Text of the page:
By Tammy Porter on | No Comments
But now what? You can get correct exposure many ways by adjusting your exposure triangle. How do you decide what component is the most important for your shooting situation? What do you set first, second, and what do you adjust most frequently throughout your shoot?
We'll answer these questions and more below.
The first thing I ask myself is, "Who is my subject?" Am I shooting a wiggly toddler, a sleeping baby, an active adult, or a pile of extremely cooperative fruit?
If your answer is wiggly children indoors, combined with low light… you're in luck (thats my specialty). When shooting children indoors the most important setting for me is the shutter speed. I want, above all, a clear, crisp, in focus shot. I can’t get that with a shutter speed that is too low.
My typical settings are as follows when my subject is sitting still, perhaps watching tv or coloring, I start with a shutter speed of 160. I know that is the lowest I can go if my camera is handheld and my children are awake.
Next, I decide on my aperture. I like low, and if there is only one subject I will go to 1.4 or 1.6. With two subjects, I will start at 1.8 to 2.0 (unless they are on the same focal plane, then I stay at 1.4 to 1.6). My third adjustment will be my ISO, and I will go as high as I need to get the light meter near center. I change my ISO when I move to another area in the house, such as near a window, then you can turn your ISO down. If you go into a darker room, you may have to adjust it higher.
When my kids are not sitting still, but also not running or jumping, for example they're playing with cars or helping cook dinner, a different approach is required. I know their hands and feet will be moving, so I need those to keep nice and still in my shot. I will typically start with a shutter speed of 250, decide on aperture next (I like low, so 1.6 to 2.2) and lastly adjust the ISO to get the meter near center.
The third set of circumstance that occurs in my house are jumping or running shots. I am still going to place the most importance on my shutter speed. I don’t want blurry photos. I start at a SS of 320 to 400 minimum, then once again my aperture is second in importance and I still stay low as I can.
Lastly, set the ISO so your meter reads close to center. I am often shooting with an ISO in the 1000’s, I know some cameras handle high ISO better than others, and that is one of the reasons I chose the model I did. I set the ISO last because I want to use the lowest number possible, so I set the others first and then only adjust the ISO up until my meter reads center. I always think to myself, I can edit out some grain, I can’t edit out blurry or out of focus. So, 100% of the time, for me, the shutter speed will always win over ISO.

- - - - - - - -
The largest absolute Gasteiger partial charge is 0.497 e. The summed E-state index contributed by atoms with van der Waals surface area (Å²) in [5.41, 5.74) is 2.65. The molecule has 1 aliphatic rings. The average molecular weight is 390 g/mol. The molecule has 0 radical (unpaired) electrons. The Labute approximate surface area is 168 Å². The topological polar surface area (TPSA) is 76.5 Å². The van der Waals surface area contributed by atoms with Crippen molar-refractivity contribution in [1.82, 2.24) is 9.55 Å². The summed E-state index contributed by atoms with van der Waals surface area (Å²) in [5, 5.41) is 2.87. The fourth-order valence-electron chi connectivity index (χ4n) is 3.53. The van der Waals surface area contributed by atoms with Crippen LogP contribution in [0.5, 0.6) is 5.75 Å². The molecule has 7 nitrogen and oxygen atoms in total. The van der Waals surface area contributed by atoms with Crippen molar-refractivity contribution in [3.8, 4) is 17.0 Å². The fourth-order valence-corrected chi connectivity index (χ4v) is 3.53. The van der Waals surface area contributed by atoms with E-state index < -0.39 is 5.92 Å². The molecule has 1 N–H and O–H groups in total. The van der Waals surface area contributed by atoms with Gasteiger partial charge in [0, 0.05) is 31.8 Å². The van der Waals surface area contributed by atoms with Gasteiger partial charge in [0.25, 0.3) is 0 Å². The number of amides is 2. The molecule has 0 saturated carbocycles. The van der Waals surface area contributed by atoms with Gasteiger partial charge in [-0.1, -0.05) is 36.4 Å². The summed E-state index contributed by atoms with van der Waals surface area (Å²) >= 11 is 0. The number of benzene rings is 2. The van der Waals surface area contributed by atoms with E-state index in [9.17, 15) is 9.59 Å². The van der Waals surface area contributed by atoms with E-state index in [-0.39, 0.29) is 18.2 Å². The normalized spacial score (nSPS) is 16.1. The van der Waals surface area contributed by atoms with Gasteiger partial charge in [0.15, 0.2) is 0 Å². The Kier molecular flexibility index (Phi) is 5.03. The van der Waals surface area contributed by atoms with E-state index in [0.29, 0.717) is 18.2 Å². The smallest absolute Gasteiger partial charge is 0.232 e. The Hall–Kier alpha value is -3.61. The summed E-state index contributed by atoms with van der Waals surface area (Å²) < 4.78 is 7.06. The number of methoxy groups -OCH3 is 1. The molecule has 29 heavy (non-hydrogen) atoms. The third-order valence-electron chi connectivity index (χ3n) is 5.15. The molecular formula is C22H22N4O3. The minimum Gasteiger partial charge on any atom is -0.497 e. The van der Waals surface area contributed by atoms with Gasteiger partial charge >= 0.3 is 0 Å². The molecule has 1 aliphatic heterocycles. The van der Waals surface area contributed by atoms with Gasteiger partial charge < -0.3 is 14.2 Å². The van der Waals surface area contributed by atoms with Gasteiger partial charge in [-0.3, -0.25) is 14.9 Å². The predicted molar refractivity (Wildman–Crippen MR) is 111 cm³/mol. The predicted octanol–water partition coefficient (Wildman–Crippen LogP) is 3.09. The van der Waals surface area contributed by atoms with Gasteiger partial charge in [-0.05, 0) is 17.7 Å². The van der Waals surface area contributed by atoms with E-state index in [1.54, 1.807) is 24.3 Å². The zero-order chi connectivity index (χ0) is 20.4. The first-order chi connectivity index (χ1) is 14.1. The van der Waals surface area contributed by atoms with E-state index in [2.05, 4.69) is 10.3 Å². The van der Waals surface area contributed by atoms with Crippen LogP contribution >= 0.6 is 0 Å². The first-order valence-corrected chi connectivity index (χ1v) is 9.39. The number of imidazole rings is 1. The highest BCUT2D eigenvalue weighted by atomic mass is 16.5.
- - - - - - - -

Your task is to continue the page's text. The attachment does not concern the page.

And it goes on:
The next shooting scenario I want to talk about is outdoors when It is bright. I set my ISO first in this situation, and I set it low, like 100. I choose my aperture next, and in this situation it will purely be out of creativity.
Are you wanting a shallow depth of field in order to separate your subject from the background? If the answer is yes (as mine often is), then I go low, like 1.8 to 2.2. Lastly, I adjust my shutter speed until the light meter is near center.
When I am shooting outdoors with changing light, my shutter speed is constantly changing. To me the shutter speed is the easiest adjustment between shots, so my thumb is always ready to slightly adjust for each change in light or pose. Often outdoors in bright sun my shutter speed is in the 1000’s, especially if my aperture is low. If you're in extreme brightness and your ISO is already low, your SS is already maxed out in the 4000’s, so you may have to go up on your fstop until your meter reads center.
Last but not least, because there are literally hundreds of lighting and subject scenarios we could discuss, I am going to talk about shooting still objects or sleeping children in low light. Here is your chance to use a slow shutter speed. I still set it first for this scenario, and if you're going to shoot for less than 125, then you better grab a tripod, or sit on the ground, or at least steady yourself on a wall or counter to remain still enough to not induce blur.
Decide on a shutter speed that you can be comfortable with. I will go as low as 50 on a tripod or steadied on a piece of furniture. Aperture is next, completely your choice for creativity, you know my preference is low. Lastly adjust the ISO until you see center on the meter. If your camera does not perform well in low light, or has horrible grain at high ISO, this is the best thing for you to do.
Try to use a tripod or steady yourself so you can go low with your shutter speed, so your ISO can remain as low as possible (but if your subject is moving, this won’t work).
I hope that these tips have given you a little insight, or at least a few ideas on where to start with your next shoot. Like all things photography related, practice makes perfect! Keep shooting, reading, and joining in online discussions, because looking back in a few months, you will be glad you did.
Tammy is a child photographer based in the desert of Arizona. A mother of two, a wife, and a secret lover of interior design. She spends her days juggling a hair salon, a budding children's jewelry line, and her camera. Photography is the driving force behind her relentless need to create beautiful things. You can follow her on Facebook.